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1. Overview

In this tutorial, we’ll walk through creating custom AssertJ assertions; the AssertJ’s basics can be found here.

Simply put, custom assertions allow creating assertions specific to our own classes, allowing our tests to better reflect the domain model.

2. Class Under Test

Test cases in this tutorial will be built around the Person class:

public class Person {
    private String fullName;
    private int age;
    private List<String> nicknames;

    public Person(String fullName, int age) {
        this.fullName = fullName;
        this.age = age;
        this.nicknames = new ArrayList<>();

    public void addNickname(String nickname) {

    // getters

3. Custom Assertion Class

Writing a custom AssertJ assertion class is pretty simple. All we need to do is to declare a class that extends AbstractAssert, add a required constructor, and provide custom assertion methods.

The assertion class must extend the AbstractAssert class to give us access to essential assertion methods of the API, such as isNotNull and isEqualTo.

Here’s the skeleton of a custom assertion class for Person:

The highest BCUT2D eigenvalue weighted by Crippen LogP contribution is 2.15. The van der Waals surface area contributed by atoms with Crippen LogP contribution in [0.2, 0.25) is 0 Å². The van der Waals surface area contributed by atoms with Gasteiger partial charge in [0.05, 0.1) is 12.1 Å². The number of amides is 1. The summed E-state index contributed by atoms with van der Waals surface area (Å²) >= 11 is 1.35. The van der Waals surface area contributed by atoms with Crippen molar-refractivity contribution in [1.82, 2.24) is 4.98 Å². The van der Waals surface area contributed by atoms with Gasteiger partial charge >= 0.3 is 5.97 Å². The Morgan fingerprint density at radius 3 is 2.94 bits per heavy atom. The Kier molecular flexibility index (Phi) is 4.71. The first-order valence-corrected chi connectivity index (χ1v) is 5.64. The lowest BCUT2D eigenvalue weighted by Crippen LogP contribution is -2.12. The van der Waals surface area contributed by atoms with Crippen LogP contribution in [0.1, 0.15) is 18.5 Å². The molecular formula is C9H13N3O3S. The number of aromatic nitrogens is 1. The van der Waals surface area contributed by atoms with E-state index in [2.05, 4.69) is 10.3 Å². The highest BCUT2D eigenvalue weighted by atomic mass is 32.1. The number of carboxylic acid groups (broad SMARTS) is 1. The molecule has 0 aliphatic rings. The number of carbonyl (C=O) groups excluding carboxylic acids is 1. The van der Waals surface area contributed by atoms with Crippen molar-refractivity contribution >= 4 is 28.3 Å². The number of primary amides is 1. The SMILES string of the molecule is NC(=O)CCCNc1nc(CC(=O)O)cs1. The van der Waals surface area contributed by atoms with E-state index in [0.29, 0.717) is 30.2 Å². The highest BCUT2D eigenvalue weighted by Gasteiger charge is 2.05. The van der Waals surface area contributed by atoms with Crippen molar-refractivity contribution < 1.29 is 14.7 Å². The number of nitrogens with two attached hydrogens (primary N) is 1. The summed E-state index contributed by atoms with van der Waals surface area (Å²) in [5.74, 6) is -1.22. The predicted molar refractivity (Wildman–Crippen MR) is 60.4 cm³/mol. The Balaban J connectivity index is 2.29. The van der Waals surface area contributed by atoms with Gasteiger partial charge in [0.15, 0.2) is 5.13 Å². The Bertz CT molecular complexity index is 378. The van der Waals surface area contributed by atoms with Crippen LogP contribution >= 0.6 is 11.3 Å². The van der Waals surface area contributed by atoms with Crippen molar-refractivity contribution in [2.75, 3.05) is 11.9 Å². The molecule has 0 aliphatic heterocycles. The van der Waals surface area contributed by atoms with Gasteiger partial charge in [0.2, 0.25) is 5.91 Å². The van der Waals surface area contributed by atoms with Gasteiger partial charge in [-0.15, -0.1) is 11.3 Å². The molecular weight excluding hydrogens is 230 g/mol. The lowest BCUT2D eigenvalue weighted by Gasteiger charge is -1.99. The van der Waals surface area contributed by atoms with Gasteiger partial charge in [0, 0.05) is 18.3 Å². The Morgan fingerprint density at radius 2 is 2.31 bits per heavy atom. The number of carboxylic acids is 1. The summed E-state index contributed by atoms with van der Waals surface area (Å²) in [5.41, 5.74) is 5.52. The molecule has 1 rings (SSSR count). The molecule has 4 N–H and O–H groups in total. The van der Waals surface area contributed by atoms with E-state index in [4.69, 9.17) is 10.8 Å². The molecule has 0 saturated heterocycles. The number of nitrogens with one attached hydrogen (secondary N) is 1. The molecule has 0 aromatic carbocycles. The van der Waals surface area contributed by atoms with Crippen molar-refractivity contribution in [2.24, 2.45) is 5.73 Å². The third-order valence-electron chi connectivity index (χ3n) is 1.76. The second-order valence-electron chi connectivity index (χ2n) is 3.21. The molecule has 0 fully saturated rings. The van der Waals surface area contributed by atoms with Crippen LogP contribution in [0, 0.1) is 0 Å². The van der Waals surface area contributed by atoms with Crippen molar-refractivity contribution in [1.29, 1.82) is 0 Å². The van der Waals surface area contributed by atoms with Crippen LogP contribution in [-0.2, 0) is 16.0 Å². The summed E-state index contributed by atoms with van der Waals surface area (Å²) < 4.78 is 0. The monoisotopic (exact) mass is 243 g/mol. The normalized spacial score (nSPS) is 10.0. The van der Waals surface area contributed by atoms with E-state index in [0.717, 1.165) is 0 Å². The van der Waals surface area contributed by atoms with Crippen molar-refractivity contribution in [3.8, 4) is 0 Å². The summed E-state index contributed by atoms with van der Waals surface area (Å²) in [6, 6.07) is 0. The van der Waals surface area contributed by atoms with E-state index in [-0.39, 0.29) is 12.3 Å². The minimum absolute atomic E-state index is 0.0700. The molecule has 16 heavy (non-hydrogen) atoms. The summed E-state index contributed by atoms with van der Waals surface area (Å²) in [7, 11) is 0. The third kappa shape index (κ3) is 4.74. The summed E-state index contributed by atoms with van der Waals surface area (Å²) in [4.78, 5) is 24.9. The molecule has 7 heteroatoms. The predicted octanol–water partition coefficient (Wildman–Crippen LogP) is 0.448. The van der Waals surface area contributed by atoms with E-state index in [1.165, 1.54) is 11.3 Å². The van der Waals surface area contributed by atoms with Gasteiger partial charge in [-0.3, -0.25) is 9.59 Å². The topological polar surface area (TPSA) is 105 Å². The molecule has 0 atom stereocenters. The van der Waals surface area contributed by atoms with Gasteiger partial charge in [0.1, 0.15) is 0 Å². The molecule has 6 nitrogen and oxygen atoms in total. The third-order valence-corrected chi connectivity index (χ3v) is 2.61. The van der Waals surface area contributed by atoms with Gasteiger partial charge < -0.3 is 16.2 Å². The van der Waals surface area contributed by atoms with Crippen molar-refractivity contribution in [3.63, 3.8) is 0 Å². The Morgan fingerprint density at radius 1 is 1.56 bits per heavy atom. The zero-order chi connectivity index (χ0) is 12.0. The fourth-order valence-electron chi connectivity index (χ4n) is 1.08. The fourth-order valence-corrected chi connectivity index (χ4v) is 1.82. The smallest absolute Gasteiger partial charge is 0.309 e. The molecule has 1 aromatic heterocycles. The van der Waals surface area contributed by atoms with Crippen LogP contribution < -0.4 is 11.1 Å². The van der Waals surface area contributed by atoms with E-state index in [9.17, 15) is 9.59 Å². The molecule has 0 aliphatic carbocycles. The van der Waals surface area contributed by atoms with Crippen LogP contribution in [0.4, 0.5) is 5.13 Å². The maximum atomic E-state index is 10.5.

public class PersonAssert extends AbstractAssert<PersonAssert, Person> {

    public PersonAssert(Person actual) {
        super(actual, PersonAssert.class);

    // assertion methods described later

We must specify two type arguments when extending the AbstractAssert class: the first is the custom assertion class itself, which is required for method chaining, and the second is the class under test.

To provide an entry point to our assertion class, we can define a static method that can be used to start an assertion chain:

public static PersonAssert assertThat(Person actual) {
    return new PersonAssert(actual);

Next, we’ll go over several custom assertions included in the PersonAssert class.

The first method verifies that the full name of a Person matches a String argument:

public PersonAssert hasFullName(String fullName) {
    if (!actual.getFullName().equals(fullName)) {
        failWithMessage("Expected person to have full name %s but was %s", 
          fullName, actual.getFullName());
    return this;

The following method tests if a Person is an adult based on its age:

public PersonAssert isAdult() {
    if (actual.getAge() < 18) {
        failWithMessage("Expected person to be adult");
    return this;

The last checks for the existence of a nickname:

public PersonAssert hasNickName(String nickName) {
    if (!actual.getNickNames().contains(nickName)) {
        failWithMessage("Expected person to have nickname %s", 
    return this;

When having more than one custom assertion class, we may wrap all assertThat methods in a class, providing a static factory method for each of the assertion classes:

public class Assertions {
    public static PersonAssert assertThat(Person actual) {
        return new PersonAssert(actual);

    // static factory methods of other assertion classes

The Assertions class shown above is a convenient entry point to all custom assertion classes.

Static methods of this class have the same name and are differentiated from each other by their parameter type.

4. In Action